Upon arriving at Langley we found that Colonel Moody had taken the 'Enterprise,' the only steamer then on the river capable of going further up it than Langley, and had pushed on to Yale with twenty-five of the Engineers under the command of Captain Grant, R.E. As the field-piece we had brought with us must have been parted with had the men been sent on, there being no other way of despatching them except in canoes, it was considered advisable to keep them on board the ‘Plumper' at Langley, and that a messenger should at once follow and overtake Colonel Moody. This service devolved upon me, and I received orders to proceed up the river with despatches from Captain Richards informing the Colonel of the presence of the force at Langley, and to bring back his instructions.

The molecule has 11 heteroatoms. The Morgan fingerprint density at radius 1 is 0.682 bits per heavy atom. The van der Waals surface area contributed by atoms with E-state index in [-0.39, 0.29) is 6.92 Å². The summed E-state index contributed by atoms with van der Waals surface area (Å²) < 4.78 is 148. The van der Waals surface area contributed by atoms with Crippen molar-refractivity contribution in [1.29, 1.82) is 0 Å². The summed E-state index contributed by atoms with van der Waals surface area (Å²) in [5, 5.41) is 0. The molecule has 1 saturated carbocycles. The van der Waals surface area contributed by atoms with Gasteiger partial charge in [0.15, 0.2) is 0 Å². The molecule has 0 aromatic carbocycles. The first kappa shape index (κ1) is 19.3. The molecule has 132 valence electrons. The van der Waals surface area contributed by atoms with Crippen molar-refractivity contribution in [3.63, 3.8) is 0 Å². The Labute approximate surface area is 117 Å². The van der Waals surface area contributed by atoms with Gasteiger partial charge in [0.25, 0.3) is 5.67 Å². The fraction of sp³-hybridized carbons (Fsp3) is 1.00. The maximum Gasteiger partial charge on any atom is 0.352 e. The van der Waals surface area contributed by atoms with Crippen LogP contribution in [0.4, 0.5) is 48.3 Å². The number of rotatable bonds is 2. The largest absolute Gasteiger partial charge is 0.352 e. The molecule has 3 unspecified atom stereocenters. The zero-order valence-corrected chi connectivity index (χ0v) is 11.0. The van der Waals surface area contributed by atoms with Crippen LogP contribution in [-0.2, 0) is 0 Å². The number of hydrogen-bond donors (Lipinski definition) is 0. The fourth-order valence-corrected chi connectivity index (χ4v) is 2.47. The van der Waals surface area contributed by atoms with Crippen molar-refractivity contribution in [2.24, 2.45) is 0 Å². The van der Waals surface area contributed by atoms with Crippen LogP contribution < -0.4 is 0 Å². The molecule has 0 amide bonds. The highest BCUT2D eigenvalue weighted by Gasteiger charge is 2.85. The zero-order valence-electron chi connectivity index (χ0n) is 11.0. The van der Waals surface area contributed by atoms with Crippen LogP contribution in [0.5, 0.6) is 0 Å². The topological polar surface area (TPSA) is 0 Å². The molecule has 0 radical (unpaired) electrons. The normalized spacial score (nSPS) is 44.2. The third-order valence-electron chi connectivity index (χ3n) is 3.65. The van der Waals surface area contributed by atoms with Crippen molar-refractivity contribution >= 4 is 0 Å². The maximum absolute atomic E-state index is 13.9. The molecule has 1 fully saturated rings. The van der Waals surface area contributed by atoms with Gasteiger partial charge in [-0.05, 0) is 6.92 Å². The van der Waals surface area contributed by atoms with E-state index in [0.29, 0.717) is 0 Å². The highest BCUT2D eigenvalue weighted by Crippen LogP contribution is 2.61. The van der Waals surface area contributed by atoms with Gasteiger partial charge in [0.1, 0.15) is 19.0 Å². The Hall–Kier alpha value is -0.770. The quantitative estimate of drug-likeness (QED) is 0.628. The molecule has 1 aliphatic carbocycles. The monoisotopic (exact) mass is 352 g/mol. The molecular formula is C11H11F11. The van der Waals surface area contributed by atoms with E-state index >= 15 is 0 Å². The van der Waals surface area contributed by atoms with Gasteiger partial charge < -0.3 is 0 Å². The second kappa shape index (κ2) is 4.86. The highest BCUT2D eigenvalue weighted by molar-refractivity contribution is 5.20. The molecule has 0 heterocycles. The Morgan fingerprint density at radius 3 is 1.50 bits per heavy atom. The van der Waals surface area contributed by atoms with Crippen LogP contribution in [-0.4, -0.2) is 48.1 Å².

Mr. Yale, the Hudson Bay Company's officer at Fort Langley, undertook to provide a canoe and crew for the journey, and my own preparations were soon made -a blanket, frock and trowsers, a couple of rugs, two or three pipes, plenty of tobacco, tea, coffee, some meat and bread, a frying-pan and saucepan, completing my outfit. At this time canoe-travelling was quite new to me, and, familiar as it has since become, I quite well remember the curious sensations with which this my first journey of the kind was commenced. It was mid-winter, the snow lay several inches thick upon the ground; the latest reports from up the river spoke of much ice about and below Fort Hope, so that I was by no means sorry to avail myself of the offer of Mr. Lewis, of the Hudson Bay Company, who had accompanied the ‘Plumper' to Langley as pilot, to be my companion. Mr. Yale had selected a good canoe and nine stout paddlers, four half-breeds and five Indians, and when 1 landed from the ship a few minutes before eleven they were waiting on the beach, dressed in their best blankets, with large streamers of bright red, blue, and yellow ribbons, in which they delight so much, flying from their caps. Mr. Yale had previously harangued them, and presented them with these streamers by way of impressing them with the importance of the service in which they were engaged. Seating ourselves in the canoe as comfortably as we could, away we started, the frail bark flying over the smooth water, and the crew singing at the top of their wild, shrill voices, their parti-coloured decorations streaming in the bitter winter wind.